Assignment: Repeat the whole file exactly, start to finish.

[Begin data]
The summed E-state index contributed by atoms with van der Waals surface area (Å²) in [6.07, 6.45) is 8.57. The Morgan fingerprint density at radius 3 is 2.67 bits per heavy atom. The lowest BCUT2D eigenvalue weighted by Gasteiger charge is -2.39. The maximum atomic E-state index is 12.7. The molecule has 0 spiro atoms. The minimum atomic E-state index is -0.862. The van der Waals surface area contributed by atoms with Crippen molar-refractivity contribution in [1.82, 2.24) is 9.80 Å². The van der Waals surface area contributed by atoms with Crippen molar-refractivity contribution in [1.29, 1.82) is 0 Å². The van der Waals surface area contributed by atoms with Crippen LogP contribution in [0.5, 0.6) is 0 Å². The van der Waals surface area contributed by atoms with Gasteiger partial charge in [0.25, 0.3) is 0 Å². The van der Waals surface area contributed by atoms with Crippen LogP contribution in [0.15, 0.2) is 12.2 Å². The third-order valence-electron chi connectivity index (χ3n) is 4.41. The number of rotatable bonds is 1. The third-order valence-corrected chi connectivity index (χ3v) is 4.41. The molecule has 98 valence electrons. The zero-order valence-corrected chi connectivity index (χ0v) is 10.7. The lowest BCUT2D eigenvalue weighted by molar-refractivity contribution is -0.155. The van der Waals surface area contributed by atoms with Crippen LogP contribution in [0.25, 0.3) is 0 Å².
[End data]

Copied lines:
The summed E-state index contributed by atoms with van der Waals surface area (Å²) in [6.07, 6.45) is 8.57. The Morgan fingerprint density at radius 3 is 2.67 bits per heavy atom. The lowest BCUT2D eigenvalue weighted by Gasteiger charge is -2.39. The maximum atomic E-state index is 12.7. The molecule has 0 spiro atoms. The minimum atomic E-state index is -0.862. The van der Waals surface area contributed by atoms with Crippen molar-refractivity contribution in [1.82, 2.24) is 9.80 Å². The van der Waals surface area contributed by atoms with Crippen molar-refractivity contribution in [1.29, 1.82) is 0 Å². The van der Waals surface area contributed by atoms with Crippen LogP contribution in [0.5, 0.6) is 0 Å². The van der Waals surface area contributed by atoms with Gasteiger partial charge in [0.25, 0.3) is 0 Å². The van der Waals surface area contributed by atoms with Crippen LogP contribution in [0.15, 0.2) is 12.2 Å². The third-order valence-electron chi connectivity index (χ3n) is 4.41. The number of rotatable bonds is 1. The third-order valence-corrected chi connectivity index (χ3v) is 4.41. The molecule has 98 valence electrons. The zero-order valence-corrected chi connectivity index (χ0v) is 10.7. The lowest BCUT2D eigenvalue weighted by molar-refractivity contribution is -0.155. The van der Waals surface area contributed by atoms with Crippen LogP contribution in [0.25, 0.3) is 0 Å².